Edge of Darkness (1943) (Blu-ray Review)

  • Reviewed by: Dennis Seuling
  • Review Date: May 12, 2022
  • Format: Blu-ray Disc
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Edge of Darkness (1943) (Blu-ray Review)

Director

Lewis Milestone

Release Date(s)

1943 (January 18, 2022)

Studio(s)

Warner Bros. Pictures (Warner Archive Collection)
  • Film/Program Grade: A
  • Video Grade: A
  • Audio Grade: B-
  • Extras Grade: D+

Edge of Darkness (Blu-ray)

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Review

Edge of Darkness is one of many films made during World War II that championed the Allied cause against Nazis determined to put down any resistance with an iron hand. Ironically, the film was directed by Lewis Milestone, who had brought to the screen All Quiet on the Western Front, a powerful anti-war picture. Edge of Darkness, in contrast, is a propaganda film that espouses and even glorifies armed combat.

In the opening scene, a Nazi patrol plane passes over a Norwegian village that’s flying the Norwegian flag in defiance of the German occupiers. German troops are dispatched there and discover the village is strewn with Nazi and Norwegian dead and the troops’ commander, Capt. Koenig (Helmut Dantine), is in his office with a bullet hole in his head. In an extended flashback, we see the bitter conflict between the villagers and the Nazi invaders, particularly reactions to the stranglehold of the oppressors.

Among the villagers is a fisherman, Gunnar Brogge (Errol Flynn), who’s also a leader of the Norwegian resistance; his sweetheart, Karen Stensgard (Ann Sheridan); her doctor father (Walter Huston), who’s reluctant to join the cause; her clueless mother (Ruth Gordon); elderly school teacher Sixtus Andersen (Morris Carnovsky); Kaspar Torgersen (Charles Dingle), the town’s fish cannery owner and a Nazi sympathizer; war widow Gerd Bjarnesen (Judith Anderson); and Johann Stensgard (John Beal), Karen’s brother, who has already betrayed his countrymen once and can’t be trusted. The Norwegians secretly plot under the noses of the Nazis. Even as they endure oppression, they summon the discipline to wait for the right moment to strike.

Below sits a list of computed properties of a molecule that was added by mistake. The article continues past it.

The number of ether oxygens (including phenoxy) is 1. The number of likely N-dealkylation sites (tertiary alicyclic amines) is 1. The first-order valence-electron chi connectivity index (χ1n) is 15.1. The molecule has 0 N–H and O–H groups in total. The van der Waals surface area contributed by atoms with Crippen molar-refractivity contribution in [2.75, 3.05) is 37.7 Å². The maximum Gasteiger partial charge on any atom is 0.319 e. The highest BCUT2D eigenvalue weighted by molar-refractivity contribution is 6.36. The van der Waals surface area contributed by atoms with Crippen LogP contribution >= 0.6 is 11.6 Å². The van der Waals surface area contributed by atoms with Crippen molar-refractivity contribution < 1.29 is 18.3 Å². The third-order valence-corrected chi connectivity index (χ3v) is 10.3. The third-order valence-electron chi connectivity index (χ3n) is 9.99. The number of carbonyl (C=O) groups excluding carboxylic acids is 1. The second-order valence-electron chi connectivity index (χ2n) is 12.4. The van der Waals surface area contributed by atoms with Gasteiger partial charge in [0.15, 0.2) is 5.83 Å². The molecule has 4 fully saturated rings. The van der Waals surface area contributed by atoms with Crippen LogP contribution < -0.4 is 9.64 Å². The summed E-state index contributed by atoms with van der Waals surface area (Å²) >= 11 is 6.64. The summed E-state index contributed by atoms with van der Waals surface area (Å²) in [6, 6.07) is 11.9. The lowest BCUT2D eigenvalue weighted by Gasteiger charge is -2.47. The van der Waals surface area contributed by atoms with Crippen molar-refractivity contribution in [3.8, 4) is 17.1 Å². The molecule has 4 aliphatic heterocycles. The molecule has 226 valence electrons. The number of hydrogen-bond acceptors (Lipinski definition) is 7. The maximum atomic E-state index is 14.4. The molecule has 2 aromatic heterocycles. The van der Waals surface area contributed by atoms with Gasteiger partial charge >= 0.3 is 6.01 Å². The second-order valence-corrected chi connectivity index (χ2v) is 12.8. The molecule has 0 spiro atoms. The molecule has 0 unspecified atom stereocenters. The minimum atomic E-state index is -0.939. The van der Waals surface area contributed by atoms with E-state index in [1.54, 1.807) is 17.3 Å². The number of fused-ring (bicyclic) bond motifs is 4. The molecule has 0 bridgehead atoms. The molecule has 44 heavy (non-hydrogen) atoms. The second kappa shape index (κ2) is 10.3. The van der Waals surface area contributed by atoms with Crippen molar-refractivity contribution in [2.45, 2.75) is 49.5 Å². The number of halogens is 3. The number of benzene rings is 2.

This is not your typical Errol Flynn swashbuckler. Robert Rossen’s screenplay showcases each of the main characters, making the film an ensemble rather than a star-driven picture. Flynn’s trademark derring-do is virtually absent from the early part of the film, though he has some heroic moments in the film’s third act. The film is paced slowly in the first 45 minutes, with dialogue and exposition dominating. Numerous subplots support the main narrative. Director Milestone saves most of the action for the last 20 minutes, pulling out all the stops with excitingly staged set pieces.